The national convention is scheduled for June in New Orleans.

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Whitney’s Homegoing Service

February 14th, 2012 by Black Gospel Choir

Thanking Whitney’s mother Cissy Houston for deciding to hold the service at New Hope “…… brought the world to church today,” Pastor Marvin Winans said during his eulogy. The decision kept the funeral personal and respectful for the family and friends while allowing the fans to watch the broadcast of Whitney’s farewell. The three-and-a-half-hour service was watched by millions where she was not only remembered for her voice, but her kindness. Speakers at the service called her an angel, others spoke to remind everyone that she was a child of God.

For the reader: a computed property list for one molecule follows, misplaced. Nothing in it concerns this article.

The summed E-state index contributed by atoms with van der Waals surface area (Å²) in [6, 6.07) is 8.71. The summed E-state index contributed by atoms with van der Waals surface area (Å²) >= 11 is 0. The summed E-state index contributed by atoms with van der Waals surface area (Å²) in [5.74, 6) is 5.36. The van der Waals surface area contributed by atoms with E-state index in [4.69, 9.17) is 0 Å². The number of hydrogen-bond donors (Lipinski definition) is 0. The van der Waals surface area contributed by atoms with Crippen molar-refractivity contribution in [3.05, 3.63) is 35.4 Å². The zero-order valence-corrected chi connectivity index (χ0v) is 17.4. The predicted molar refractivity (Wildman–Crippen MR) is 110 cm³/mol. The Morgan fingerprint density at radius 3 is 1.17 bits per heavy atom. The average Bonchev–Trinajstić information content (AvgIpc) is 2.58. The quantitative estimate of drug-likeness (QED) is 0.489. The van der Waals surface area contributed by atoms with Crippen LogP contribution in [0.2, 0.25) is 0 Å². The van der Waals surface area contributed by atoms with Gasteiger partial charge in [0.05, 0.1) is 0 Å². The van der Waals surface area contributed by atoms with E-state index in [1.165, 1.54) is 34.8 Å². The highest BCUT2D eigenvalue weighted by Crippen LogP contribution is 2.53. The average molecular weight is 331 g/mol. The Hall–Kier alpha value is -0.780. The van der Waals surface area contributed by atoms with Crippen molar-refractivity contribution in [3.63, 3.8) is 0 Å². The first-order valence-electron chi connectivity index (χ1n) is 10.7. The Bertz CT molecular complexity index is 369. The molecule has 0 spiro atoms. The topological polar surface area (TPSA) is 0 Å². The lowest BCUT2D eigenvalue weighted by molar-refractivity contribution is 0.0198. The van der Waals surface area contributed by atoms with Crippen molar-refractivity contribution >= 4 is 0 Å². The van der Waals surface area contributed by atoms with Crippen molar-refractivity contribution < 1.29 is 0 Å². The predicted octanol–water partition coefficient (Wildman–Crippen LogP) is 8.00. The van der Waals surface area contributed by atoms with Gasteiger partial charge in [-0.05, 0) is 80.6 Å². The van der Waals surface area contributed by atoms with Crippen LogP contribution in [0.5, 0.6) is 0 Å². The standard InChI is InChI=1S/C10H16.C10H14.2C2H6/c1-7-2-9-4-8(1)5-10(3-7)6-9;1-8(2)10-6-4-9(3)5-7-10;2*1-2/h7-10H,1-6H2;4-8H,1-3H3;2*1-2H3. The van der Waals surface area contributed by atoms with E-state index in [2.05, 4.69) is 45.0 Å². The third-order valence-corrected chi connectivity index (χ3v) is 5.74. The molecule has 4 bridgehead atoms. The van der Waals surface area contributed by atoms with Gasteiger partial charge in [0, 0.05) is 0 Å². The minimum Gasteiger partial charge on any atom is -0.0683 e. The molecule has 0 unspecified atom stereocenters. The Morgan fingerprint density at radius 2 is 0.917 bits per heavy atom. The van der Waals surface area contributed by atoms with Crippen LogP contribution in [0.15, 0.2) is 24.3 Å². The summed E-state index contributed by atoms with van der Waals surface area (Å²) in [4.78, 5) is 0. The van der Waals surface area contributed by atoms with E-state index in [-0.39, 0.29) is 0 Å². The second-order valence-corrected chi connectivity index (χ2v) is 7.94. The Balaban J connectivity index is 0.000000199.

houston funeral


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Passing: Dr. Patricia Stephens Due

February 8th, 2012 by Black Gospel Choir
Patricia Stephens Due

Dr. Patricia Stephens Due died after a long struggle fighting thyroid cancer. She passed away at a skilled nursing facility near Atlanta, where she had moved to be close to her three daughters. She was 72.
At the age of 13 Dr. Due and her sister Priscilla started fighting segregation in Florida by insisting on being served at the “white only” window of their local Dairy Queen, instead of the “colored” window. In the summer of 1959, the sisters attended a nonviolent resistance workshop organized by the Congress of Racial Equality (CORE). On Feb. 20, 1960, eleven FAMU students, including Patricia and Priscilla, were arrested for ordering food at a “white only” Woolworth lunch counter. On March 12, dozens of FAMU and Florida State University students who participated in sit-ins at McCrory’s and Woolworth’s were arrested. A thousand students began marching from the FAMU campus toward downtown Tallahassee, but were stopped by Police officers with teargas. At the head of the march, Due was teargassed right in the face, and suffered permanent eye damage.